). This finding suggests that writing a five-page paper on ageism may have increased students’ awareness of the issue as well as their understanding of seniors, but it is not as effective as having a virtual interaction with senior partners and writing a half-page diary on each interaction, as well as writing a whole-page reflection after three interactions. Based on this finding, educators in several settings and different countries can implement this effective and efficient intergenerational service-learning pedagogy to reduce ageism among college students.
With respect to the effect of the service-learning intervention on ageism and loneliness among senior partners, the intervention is not significantly effective in reducing bias toward the younger generation, as measured by the ASD scale, but it is significantly effective in reducing loneliness level. Therefore, engaging in a weekly virtual interaction with senior individuals is a highly cost-effective intervention to alleviate the burden of loneliness among this population. As such, since loneliness is a global pandemic, this kind of intergenerational service-learning that can be implemented to reduce loneliness worldwide.
This study has some limitations. First, while the original plan was for students to virtually engage in the service-learning project for eight weeks, delay in IRB approval prevented us from starting the project on time, therefore cutting the number of weeks from eight to six. Regardless, we found that six weeks were enough to achieve our aims. Second, the findings from this study are not generalizable because we used a sample of students from a particular course. However, the study design is replicable in other service-learning settings. Third, given the short-term span of the project, as well as the absence of clinician students, our study did not cover the impact of intergenerational service-learning on the clinical outcomes of senior participants, such as blood pressure level, blood sugar level, weight, happiness and stress hormones, and longevity.
Our study is also limited with respect to small sample size. Consequently, we were not able to conduct regression analyses to control for other factors that may have influenced ageism and loneliness. However, t-tests are the recommended data analysis tools for pre-post design when the sample size is small.
While this study is purely quantitative, students’ diaries and reflections also contain a wealth of information regarding their feelings throughout the project. A qualitative study analyzing student feelings could also be an additional means to assess the effectiveness of this service-learning intervention.
The purpose of this study was to assess the effectiveness of intergenerational service-learning on ageism, among undergraduate college students, and its effect on ageism and loneliness, among senior individuals. Students were paired with senior individuals to have at least a 30-min virtual conversation for six weeks. We tested four hypotheses. This study demonstrated that the designed virtual intergenerational service-learning reduced ageism bias, among college students (Hypothesis 1) and mitigated perceived loneliness among senior individuals (Hypothesis 4).
The reduction in ageism bias, among college students, after the completion of the intergenerational service-learning, was consistent with the findings from prior studies [27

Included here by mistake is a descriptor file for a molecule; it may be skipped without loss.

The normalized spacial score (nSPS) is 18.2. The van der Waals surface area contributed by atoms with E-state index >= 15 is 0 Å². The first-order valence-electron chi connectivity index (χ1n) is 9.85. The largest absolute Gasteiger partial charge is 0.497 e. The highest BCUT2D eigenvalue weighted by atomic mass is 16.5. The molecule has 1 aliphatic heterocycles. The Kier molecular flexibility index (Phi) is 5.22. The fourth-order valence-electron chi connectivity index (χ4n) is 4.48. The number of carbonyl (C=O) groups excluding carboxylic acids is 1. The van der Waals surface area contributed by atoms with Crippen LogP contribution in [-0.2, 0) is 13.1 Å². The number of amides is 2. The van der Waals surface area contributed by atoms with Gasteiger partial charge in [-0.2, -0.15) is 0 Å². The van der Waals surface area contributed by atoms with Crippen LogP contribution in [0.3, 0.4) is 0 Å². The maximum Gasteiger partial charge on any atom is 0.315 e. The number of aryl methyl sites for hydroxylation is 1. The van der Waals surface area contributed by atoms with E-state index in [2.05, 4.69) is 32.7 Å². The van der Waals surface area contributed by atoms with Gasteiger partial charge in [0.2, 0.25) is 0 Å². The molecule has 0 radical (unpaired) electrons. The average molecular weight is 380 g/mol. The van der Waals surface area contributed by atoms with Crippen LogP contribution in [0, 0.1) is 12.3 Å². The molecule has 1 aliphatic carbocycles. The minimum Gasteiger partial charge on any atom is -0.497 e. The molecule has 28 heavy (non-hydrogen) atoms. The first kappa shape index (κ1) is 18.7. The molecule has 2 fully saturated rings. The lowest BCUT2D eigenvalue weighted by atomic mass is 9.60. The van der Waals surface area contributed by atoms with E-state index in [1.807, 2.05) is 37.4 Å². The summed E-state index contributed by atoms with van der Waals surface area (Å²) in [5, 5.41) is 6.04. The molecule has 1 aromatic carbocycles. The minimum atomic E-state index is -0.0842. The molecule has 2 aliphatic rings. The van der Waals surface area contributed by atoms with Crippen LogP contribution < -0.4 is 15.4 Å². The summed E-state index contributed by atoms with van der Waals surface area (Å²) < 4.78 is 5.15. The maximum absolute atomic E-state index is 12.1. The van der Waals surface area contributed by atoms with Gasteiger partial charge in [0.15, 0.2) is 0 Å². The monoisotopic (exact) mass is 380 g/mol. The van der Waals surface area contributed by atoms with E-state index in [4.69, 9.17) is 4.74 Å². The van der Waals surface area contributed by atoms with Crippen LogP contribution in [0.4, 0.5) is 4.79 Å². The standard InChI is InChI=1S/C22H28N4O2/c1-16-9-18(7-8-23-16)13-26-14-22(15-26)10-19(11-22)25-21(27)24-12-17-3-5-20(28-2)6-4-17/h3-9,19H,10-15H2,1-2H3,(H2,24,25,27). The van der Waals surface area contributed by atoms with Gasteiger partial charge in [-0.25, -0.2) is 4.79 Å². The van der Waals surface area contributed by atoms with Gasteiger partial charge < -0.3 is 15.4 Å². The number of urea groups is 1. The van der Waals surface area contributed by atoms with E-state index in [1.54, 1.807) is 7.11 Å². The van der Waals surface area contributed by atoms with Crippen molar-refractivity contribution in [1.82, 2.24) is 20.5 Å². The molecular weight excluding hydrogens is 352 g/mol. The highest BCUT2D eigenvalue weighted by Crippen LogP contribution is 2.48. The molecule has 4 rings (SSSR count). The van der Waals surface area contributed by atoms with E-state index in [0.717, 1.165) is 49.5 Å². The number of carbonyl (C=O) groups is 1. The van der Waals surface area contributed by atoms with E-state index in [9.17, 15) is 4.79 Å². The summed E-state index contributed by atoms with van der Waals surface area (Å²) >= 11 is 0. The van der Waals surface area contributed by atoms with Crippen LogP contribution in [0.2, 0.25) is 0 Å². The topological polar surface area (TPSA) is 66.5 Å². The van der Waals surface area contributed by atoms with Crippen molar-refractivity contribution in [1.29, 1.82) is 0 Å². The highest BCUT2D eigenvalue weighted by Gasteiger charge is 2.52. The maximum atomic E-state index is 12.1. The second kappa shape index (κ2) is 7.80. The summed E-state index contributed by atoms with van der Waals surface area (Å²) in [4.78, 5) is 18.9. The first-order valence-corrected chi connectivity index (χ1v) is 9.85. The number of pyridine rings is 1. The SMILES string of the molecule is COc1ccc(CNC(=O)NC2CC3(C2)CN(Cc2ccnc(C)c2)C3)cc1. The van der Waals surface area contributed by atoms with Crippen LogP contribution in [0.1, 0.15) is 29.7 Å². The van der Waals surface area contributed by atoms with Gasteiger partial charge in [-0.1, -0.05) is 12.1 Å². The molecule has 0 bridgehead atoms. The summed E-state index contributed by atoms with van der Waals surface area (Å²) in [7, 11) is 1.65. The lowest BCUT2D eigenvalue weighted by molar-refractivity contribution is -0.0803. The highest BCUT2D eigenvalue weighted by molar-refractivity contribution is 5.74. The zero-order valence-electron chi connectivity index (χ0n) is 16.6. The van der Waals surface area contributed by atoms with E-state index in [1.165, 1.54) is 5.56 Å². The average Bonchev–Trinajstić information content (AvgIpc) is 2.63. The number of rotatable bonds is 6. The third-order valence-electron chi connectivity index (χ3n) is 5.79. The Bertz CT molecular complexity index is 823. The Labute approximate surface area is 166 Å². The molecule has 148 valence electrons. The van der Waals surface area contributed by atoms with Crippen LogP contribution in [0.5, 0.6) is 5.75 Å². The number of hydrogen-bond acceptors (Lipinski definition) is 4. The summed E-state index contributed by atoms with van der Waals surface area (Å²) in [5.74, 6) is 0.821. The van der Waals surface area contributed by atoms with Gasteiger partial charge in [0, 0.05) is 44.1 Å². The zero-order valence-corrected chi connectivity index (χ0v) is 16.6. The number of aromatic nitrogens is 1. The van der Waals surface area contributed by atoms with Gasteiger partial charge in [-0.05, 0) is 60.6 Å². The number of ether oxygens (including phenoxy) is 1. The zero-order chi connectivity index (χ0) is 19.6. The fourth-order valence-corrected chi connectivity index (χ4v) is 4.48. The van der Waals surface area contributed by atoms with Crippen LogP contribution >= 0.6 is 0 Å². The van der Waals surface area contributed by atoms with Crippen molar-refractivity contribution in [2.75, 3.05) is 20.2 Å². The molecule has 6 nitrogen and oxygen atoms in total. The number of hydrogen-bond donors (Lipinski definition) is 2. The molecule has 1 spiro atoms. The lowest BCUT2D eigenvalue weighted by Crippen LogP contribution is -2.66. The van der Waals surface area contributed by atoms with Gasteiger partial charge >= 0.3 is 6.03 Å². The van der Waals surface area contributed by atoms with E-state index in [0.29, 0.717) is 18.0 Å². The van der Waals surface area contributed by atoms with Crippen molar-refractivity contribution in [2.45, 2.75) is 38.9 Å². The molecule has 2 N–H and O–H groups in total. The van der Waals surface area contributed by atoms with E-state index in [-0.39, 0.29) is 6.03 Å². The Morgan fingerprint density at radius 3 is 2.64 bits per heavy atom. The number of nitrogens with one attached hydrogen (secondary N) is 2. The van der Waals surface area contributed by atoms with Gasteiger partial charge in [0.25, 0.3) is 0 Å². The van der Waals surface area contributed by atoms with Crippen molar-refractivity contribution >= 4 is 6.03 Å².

]. While these prior studies designed service-learning as a face-to-face interaction between college students and seniors, the service-learning of this current study was conducted on a virtual platform. Additionally, a meta-analysis assessing the effectiveness of various interventions on ageism attitudes against older adults indicated that intergenerational contact significantly decreases ageism bias among students [34
With respect to the impact of our study on the older generation, our study did not significantly affect seniors’ ageism bias toward the younger generation. The ageism score level decreased at the completion of the project, but the decrease was not statistically significant. However, our study significantly reduced the level of loneliness among the seniors. That finding is contrary to Shaw’s finding that intergenerational program did not decrease the sense of loneliness among seniors [35
]. The discrepancy in the findings between our study and Shaw’s could be explained by the difference in study design and analysis. We used a pre-post design while Shaw used correlation.
Given that the COVID-19 pandemic exacerbated the loneliness level of everyone and especially senior individuals, this kind of pandemic should not deter us from capitalizing on technology and engaging senior individuals in virtual interactions to alleviate loneliness burden. While the cost of such interaction is minimal, the gain can be substantial given the negative effects of loneliness on health outcomes. Service-learning is a two edged-sword that can both solve a social issue and train students in social engagement [36
]. Therefore, college programs with a special focus on social issues could incorporate service-learning in their curriculum as it has proven to be an effective and efficient means to both educate students and solve social issues, such as hunger, racism and discrimination, ageism, poverty, homelessness, physical disability, education, and legislative advocacy [36
This study contributes to the field of intergenerational service-leaning study, more specifically in addressing ageism (among college students) and loneliness (among senior adults) in a virtual setting. This could serve as a model that educators worldwide can adopt, expand on, or improve.